The Washington Times - May 26, 2012, 12:58AM

ATLANTA — Tim Hudson has been tough on the Nationals in his career. He entered Friday night’s contest having been the pitcher of record in 17 of his 23 starts against them — and having won 14 of those. But of all the Nationals Hudson is tough on, Ryan Zimmerman might have been the worst. 

Before Friday, Zimmerman had faced Hudson in 48 plate appearances. He had eight hits — and only one for extra bases. The numbers certainly were stacked in Hudson’s favor. Eight strikeouts, .174 average against, .208 on-base percentage, .196 slugging.


It was still somewhat surprising to see Hudson carefully pitching to Bryce Harper with two on, two out in the seventh inning and Zimmerman due up next.

“Yeah it was kind of weird watching that,” said Nationals manager Davey Johnson. “It looked like they kind of pitched around the kid. I said out there, ‘Well he’s a veteran pitcher but I don’t know if that was a wise move.’ And it certainly wasn’t.”

Zimmerman, who had doubled in his first at-bat, cleared the bases with a double to center to give the Nationals back a four-run cushion in a game that was 4-3 at that point. 

After the game, Hudson told reporters that while he wasn’t trying to pitch around Harper, he didn’t intend to give him anything to hit (which certainly sounds the same as trying to pitch around him). Harper, who singled in his first at-bat and also sent a hard-hit fly out to left, saw four pitches. Everything was away and none of it was even close to being a strike.

“They definitely walked him on purpose,” Zimmerman said. “Bryce is better than me right now. I’d walk him, too.”

“I mean, right against left, he hit two balls hard off him, he’s been swinging the bat great the past couple of games,” he added. “That’s why they have me in the lineup where I am. I’m supposed to get hits like that… It’s no disrespect to them or me or anyone. That’s just the game.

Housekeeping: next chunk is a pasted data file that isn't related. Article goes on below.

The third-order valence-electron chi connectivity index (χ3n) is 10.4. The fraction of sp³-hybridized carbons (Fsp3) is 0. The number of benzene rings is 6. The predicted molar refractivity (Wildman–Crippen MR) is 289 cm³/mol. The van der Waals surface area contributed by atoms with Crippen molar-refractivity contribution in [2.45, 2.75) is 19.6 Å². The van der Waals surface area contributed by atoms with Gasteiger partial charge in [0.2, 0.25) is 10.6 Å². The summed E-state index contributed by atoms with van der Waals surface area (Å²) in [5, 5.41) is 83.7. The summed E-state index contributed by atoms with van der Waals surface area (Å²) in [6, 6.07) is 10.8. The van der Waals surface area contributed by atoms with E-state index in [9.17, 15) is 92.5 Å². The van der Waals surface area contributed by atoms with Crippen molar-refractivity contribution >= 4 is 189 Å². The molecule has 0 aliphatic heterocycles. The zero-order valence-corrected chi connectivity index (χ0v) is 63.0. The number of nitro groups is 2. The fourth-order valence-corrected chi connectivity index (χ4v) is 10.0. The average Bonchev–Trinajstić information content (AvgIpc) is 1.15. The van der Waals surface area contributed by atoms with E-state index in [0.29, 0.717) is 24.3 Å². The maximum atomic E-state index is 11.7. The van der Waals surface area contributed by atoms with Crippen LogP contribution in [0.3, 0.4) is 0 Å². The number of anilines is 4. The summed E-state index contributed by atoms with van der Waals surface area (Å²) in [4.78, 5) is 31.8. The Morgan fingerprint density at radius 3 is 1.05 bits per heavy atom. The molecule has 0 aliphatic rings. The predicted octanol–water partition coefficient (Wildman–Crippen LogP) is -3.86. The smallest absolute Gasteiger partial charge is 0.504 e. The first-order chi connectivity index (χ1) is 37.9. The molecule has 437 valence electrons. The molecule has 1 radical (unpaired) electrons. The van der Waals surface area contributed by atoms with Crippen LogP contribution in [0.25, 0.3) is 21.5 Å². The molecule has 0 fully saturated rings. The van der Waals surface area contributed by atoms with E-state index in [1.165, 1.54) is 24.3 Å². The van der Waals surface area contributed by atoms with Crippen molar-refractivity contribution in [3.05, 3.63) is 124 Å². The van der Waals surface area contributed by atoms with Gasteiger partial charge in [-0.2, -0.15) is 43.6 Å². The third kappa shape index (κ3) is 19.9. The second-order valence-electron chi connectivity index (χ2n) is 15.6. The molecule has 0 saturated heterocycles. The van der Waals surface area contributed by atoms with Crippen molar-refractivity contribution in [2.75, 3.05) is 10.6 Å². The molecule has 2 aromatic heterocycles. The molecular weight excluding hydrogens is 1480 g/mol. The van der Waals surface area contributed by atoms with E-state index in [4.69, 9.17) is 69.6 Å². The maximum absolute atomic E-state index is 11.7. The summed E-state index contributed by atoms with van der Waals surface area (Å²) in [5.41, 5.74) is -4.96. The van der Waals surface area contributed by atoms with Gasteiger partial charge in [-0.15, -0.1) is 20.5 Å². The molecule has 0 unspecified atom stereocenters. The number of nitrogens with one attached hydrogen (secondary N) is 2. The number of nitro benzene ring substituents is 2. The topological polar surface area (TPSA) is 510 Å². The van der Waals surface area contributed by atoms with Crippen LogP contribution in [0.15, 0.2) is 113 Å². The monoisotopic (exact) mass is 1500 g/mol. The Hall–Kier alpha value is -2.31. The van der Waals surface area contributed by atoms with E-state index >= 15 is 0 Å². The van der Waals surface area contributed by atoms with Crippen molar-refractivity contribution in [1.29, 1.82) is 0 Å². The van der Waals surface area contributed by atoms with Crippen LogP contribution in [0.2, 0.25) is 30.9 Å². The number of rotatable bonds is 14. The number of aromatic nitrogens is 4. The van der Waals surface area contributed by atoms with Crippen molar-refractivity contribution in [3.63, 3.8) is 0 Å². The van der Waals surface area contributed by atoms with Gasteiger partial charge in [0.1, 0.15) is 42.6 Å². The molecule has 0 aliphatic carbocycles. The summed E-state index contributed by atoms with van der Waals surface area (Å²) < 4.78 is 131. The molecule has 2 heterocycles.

“Hudson against me or Hudson against a left-hander. Obviously he hasn’t faced Bryce enough to know, but I’m pretty sure he’s better against righties — and I know he’s better against me because I’ve had about three hits and two of them were tonight. That’s just the smart play.”

Hudson clearly wasn’t incapable of throwing a strike at that point, either, as he started Zimmerman off with two: a sinker, called, and a cutter, swung at. 

So what’s the plan then?

“You got to throw the plan out the window,” Zimmerman said. “Just battle or hope he makes a mistake. Which he did. He doesn’t make too many mistakes.”

But he did Friday. And ultimately, after Jayson Heyward sent a long solo home run to right field in the eighth, it was the decisive swing in the Nationals’ win. A familiar place for Zimmerman to be, but not one he’s found himself in as often this season. 

“Huge at-bat by Zim right there,” said shortstop Ian Desmond. “It was nice to see him back.”